Other high points included Spencer Finch’s Sunset, a solar-powered ice cream truck that offered free soft serve cones to fair visitors. Every few hours the color in the ice cream machine was switched to reflect the fading color in the sky. Thinking Currents, an exhibition curated by Leeza Ahmady, Director of Asia Contemporary Art Week, was installed inside CenturyLink, alongside the gallery booths. The videos and sound installations by 25 Pacific Rim-area artists were stunning and warranted multiple visits. Negar Farajiani’s monster blow up beach ball (titled Made In China) installed outside the front entrance invited lots of slapping and selfies.

 

 

At the end of the fair’s fist night, many people headed to King Street Station to view Out of Sight, Vital 5’s answer to Seattle Art Fair. Curated by Greg Lundgren, Sharon Arnold, Sierra Stinson and Kirsten Anderson, the expo spread out in the third floor of King Street Station and showed works by more than 100 artists. The opening night sold out 1,000 tickets and saw its healthy share of sales as well.

“Historically artists in this city would politely step aside and defer scheduling something that would compete with big events, like Bumbershoot,” said Matthew Richter, Cultural Space Liaison at Seattle Office of Arts & Culture. “Not this weekend.”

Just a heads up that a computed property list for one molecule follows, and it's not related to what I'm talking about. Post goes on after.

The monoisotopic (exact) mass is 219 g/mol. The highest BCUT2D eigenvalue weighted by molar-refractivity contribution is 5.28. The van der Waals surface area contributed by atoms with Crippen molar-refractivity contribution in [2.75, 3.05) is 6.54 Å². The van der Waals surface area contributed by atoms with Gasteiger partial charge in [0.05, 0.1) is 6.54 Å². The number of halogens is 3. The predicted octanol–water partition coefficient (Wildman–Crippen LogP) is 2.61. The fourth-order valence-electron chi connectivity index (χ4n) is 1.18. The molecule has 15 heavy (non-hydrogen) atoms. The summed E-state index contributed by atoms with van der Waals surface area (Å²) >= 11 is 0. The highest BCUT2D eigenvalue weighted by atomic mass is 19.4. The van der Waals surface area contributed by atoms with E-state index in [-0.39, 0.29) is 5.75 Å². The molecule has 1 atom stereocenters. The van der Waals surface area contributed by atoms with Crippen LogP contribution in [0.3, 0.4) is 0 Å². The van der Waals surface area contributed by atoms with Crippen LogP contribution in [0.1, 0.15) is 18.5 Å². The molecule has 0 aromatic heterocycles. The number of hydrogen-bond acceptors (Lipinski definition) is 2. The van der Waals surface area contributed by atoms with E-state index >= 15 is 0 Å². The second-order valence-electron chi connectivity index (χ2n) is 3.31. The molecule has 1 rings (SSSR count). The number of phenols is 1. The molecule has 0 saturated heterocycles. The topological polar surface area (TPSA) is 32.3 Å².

The work on view varied wildly. (Full disclosure: my gallery Roq La Rue exhibited some of my work at both Out of Sight and Seattle Art Fair.) Among the hits were centerpieces like Damien Gilley’s Ex Image, a sculpture made with thousands of hot pink threads attached to beams overhead, Justin Gibbens’ delicate watercolor of well-endowed, conjoined whales (titled Moby Dicks) and Mary Ann Peters and MKNZ’s impossible monument (on my eyes and my head), a 17-foot-long powdery carpet made of pressed flour embossed with lacy patterns. The space was transformed over and over. In the late afternoon sunlight, Casey Curran’s undulating panels of gold paper pyramids peppered the dusty brick walls with disco-ball scintillations. Jason Puccinelli took over one dark corner with an anamorphic sculpture designed for visitors to walk through.